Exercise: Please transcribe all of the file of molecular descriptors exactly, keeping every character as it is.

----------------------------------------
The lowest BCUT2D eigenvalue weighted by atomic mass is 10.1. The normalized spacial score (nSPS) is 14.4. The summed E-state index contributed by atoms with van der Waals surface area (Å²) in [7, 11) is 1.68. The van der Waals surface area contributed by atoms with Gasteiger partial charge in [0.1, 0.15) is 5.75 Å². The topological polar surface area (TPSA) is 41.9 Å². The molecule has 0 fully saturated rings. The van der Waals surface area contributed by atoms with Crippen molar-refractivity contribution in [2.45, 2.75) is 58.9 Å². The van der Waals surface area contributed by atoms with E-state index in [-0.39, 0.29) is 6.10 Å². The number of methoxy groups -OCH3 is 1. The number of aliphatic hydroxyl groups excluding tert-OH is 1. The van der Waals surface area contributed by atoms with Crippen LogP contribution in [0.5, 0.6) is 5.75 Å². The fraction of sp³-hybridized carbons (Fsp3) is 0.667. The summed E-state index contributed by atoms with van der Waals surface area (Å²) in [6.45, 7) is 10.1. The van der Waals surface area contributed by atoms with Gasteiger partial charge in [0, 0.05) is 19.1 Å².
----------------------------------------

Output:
The lowest BCUT2D eigenvalue weighted by atomic mass is 10.1. The normalized spacial score (nSPS) is 14.4. The summed E-state index contributed by atoms with van der Waals surface area (Å²) in [7, 11) is 1.68. The van der Waals surface area contributed by atoms with Gasteiger partial charge in [0.1, 0.15) is 5.75 Å². The topological polar surface area (TPSA) is 41.9 Å². The molecule has 0 fully saturated rings. The van der Waals surface area contributed by atoms with Crippen molar-refractivity contribution in [2.45, 2.75) is 58.9 Å². The van der Waals surface area contributed by atoms with E-state index in [-0.39, 0.29) is 6.10 Å². The number of methoxy groups -OCH3 is 1. The number of aliphatic hydroxyl groups excluding tert-OH is 1. The van der Waals surface area contributed by atoms with Crippen LogP contribution in [0.5, 0.6) is 5.75 Å². The fraction of sp³-hybridized carbons (Fsp3) is 0.667. The summed E-state index contributed by atoms with van der Waals surface area (Å²) in [6.45, 7) is 10.1. The van der Waals surface area contributed by atoms with Gasteiger partial charge in [0, 0.05) is 19.1 Å².